National Winner for Gourmand World Cookbook Awards 2017 - Blogger category
Winner of the 2018 Taste Canada Awards - Health and Special Diet Cookbooks, Silver
The creator of the popular Saveur award-winning blog The First Mess shares over 125 seasonal, plant-based, and beautifully prepared healthy recipes in her eagerly anticipated debut cookbook
Home cooks head to The First Mess blog for Laura Wright's simple-to-prepare, seasonal vegan recipes, but stay for her beautiful photographs and enchanting storytelling. In her debut cookbook, Laura presents a visually stunning collection of heirloom-quality recipes highlighting the beauty of the seasons. Her 125-plus produce-forward recipes showcase the best each season has to offer, and as a whole, demonstrate that plant-based wellness is both accessible and delicious.
Wright grew up working at her family's local food market and vegetable patch in the Niagara region of southern Ontario, where fully stocked root cellars in the winter and armfuls of fresh produce in the spring and summer were the norm. After attending culinary school and working in one of Canada's original farm-to-table restaurants, she launched The First Mess blog at the urging of her friends in order to share the delicious, no-fuss, healthy, seasonal meals she grew up eating, and quickly attracted a large international following.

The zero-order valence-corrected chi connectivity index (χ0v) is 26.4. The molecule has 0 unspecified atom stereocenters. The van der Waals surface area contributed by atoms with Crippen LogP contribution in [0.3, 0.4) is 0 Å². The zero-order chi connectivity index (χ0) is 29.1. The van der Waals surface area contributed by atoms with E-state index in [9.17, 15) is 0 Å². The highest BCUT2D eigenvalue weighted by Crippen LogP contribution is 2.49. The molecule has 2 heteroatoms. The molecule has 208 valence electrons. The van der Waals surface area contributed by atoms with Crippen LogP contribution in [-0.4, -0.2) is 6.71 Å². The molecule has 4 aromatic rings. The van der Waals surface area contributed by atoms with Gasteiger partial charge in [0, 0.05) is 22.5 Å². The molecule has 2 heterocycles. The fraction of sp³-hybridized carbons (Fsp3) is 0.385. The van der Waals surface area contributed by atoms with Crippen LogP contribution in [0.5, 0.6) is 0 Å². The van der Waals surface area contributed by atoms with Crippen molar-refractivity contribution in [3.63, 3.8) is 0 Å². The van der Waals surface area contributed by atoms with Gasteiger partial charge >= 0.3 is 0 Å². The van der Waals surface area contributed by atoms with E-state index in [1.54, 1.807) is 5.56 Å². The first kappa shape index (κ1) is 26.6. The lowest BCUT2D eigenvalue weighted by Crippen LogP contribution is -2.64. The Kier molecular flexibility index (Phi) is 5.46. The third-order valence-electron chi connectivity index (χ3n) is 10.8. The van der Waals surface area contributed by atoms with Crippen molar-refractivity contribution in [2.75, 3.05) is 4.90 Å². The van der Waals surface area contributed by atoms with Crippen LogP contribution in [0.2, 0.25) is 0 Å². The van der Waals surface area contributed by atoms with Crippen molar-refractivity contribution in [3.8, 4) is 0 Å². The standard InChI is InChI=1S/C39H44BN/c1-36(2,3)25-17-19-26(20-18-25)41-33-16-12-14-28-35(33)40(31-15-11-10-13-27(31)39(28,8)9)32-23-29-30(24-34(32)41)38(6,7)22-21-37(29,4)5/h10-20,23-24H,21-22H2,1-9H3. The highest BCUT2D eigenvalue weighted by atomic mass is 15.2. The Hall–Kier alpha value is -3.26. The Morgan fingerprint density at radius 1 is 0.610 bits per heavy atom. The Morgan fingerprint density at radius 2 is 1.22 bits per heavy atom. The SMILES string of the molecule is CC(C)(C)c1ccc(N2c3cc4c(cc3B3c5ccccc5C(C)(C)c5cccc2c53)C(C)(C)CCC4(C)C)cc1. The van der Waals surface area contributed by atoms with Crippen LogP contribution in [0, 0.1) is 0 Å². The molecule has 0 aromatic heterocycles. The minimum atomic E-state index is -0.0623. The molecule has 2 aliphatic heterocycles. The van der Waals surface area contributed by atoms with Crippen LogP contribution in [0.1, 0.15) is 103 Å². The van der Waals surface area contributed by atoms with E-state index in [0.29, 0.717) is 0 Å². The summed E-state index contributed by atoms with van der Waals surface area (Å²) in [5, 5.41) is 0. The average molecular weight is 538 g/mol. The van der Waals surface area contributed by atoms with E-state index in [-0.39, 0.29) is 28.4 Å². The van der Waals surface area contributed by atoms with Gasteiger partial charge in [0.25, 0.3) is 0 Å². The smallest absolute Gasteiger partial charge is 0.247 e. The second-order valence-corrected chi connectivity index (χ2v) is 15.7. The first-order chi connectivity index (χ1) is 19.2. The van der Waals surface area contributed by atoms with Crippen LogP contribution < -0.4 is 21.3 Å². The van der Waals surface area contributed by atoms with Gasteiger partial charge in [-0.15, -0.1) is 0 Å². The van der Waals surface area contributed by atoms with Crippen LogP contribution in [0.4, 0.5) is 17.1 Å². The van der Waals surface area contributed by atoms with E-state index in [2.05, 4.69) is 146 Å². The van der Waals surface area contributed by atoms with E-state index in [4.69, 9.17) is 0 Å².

The First Mess Cookbook is filled with more of the exquisitely prepared plant-based recipes and lush photography that fans of the blog have come to expect. With recipes for every meal of the day, like Fluffiest Multigrain Pancakes, Meyer Lemon Romanesco Glow Salad, and Eggplant "Bolognese" Pasta, and desserts like Earl Grey Tiramisu, The First Mess Cookbook is a must-have for any home cook looking to prepare nourishing plant-based meals with the best the seasons have to offer.
Canada-based blogger Wright (the title of both book and blog derives from an M.F.K. Fisher quote) captures the spontaneity of online writing in this vegan cookbook. Her encouraging tone pervades recipes such as broccoli Caesar with smoky tempeh bits. Eschewing vegan pastry and topping individual vegetable and bean pot pies with potato crusts is quick thinking. But, as on the Internet, the downside to spontaneity is an occasional lack of factual foundation. The fall/winter stalwarts featured in Wright's root vegetable dal are seasonally mismatched with cherry tomatoes. If quinoa needs bean puree to impersonate risotto, why not just make risotto? Health claims are hinted at in recipes such as a kale salad with "Master Cleanse" dressing, and Wright dabbles in raw foods, including an unbaked beet velvet slice with a citrus frosting for dessert. A range of dietary concerns (cane-sugar-free, oil-free, etc.) are indicated with symbols, and more time-consuming projects are marked as well. Some recipes would be better off as quick sidebars: Wright provides not one, but two recipes for tea.